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Germany blocks 300 million cash transfer to Iran

Germany's central bank is changing its terms and conditions to provide for more in-depth scrutiny of cash transfers amid international concerns that Iran seeks to repatriate cash held in a Hamburg-based bank. The move also comes at a time when the United States is pressing its allies to get tough on Tehran.

By Stefan J. Bos

Germany, the European Union's largest economy, faces a dilemma. Iran wants to bring home 300 million euros some $347 million it has in the European-Iranian Trade Bank ahead of new U.S. sanctions.

German authorities have been examining that request for weeks amid pressure from the United States. Washington says it fears that Iran wants to use the money for potential terrorist financing and money-laundering.

That's why Germany's Central Bank is believed to have announced new business conditions. Under the rules, which take effect August 25, the Bundesbank can block cash transfers in the absence of assurances from those involved in a transaction that it doesn't violate financial sanctions or policies to prevent money-laundering and the funding of terrorism.

The bank also mentions possible risks to what it calls "important relationships with third countries' central banks and financial institutions."

These changes don't specifically mention Iran, but commentators here are viewing it as a reaction to the transfer request.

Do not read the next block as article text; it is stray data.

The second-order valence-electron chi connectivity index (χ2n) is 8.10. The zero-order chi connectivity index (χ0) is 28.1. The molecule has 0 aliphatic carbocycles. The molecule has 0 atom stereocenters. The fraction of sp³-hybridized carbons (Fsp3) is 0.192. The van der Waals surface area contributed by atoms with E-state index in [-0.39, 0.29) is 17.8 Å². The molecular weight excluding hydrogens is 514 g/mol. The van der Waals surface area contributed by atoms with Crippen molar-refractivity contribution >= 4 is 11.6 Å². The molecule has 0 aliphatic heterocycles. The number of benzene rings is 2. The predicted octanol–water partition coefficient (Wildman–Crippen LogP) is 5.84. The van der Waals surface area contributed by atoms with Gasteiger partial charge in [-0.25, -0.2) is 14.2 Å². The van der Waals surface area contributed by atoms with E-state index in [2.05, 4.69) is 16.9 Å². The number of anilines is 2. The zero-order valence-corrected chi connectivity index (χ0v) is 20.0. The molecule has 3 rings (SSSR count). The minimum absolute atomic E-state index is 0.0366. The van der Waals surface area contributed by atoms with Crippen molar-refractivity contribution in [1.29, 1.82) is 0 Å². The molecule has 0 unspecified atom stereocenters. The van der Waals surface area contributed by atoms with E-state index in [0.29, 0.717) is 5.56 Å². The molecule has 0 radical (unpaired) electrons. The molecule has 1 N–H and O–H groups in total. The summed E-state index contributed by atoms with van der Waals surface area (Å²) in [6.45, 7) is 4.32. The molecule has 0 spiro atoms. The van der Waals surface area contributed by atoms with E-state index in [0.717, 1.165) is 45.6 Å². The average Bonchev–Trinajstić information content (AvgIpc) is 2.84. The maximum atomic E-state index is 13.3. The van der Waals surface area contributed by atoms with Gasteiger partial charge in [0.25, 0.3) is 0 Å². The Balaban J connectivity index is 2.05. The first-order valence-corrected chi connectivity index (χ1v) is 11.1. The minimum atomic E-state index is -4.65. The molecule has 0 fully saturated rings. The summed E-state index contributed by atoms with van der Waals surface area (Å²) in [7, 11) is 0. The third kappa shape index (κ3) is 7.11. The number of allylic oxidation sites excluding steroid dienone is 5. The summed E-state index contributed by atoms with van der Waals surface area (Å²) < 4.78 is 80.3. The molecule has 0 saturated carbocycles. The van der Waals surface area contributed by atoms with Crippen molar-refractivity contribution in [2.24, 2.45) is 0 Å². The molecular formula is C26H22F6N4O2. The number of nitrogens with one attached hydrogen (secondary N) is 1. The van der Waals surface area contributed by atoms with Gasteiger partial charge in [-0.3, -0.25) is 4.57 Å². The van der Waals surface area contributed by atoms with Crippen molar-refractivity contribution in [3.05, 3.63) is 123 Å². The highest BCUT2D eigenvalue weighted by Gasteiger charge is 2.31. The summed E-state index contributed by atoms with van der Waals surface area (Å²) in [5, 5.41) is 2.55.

US Ambassador pleased

In a statement, U.S. ambassador Richard Grenell said Saturday that the United States is "grateful" to its German partners at the chancellery and throughout the government for recognizing the need to act. He added that "Iran's malign activities throughout Europe are a growing concern" for the United States and its allies.

The German finance ministry said this week, after Germany's Bild daily reported on the new Bundesbank rules, that the Iranian request is still under consideration. That process involves Germany's financial market regulator and financial intelligence unit.

That move comes at an awkward moment for Germany. It wants to keep alive the 2015 deal with Iran which provides incentives in exchange for Tehran not pursuing a nuclear weapon. But it also wants to maintain good relations with the U.S. at a time of trade tensions.

But Iran says it wants to observe the nuclear deal only as long as the remaining signatories stick to the agreement, and it continues to enjoy economic incentives. U.S. President Donald Trump's administration began dismantling the sanctions relief that was granted to Iran under the deal in June, after he announced to the world the United States' unilateral withdrawal from the accord.

Listen to Stefan Bos' report
04 August 2018, 17:26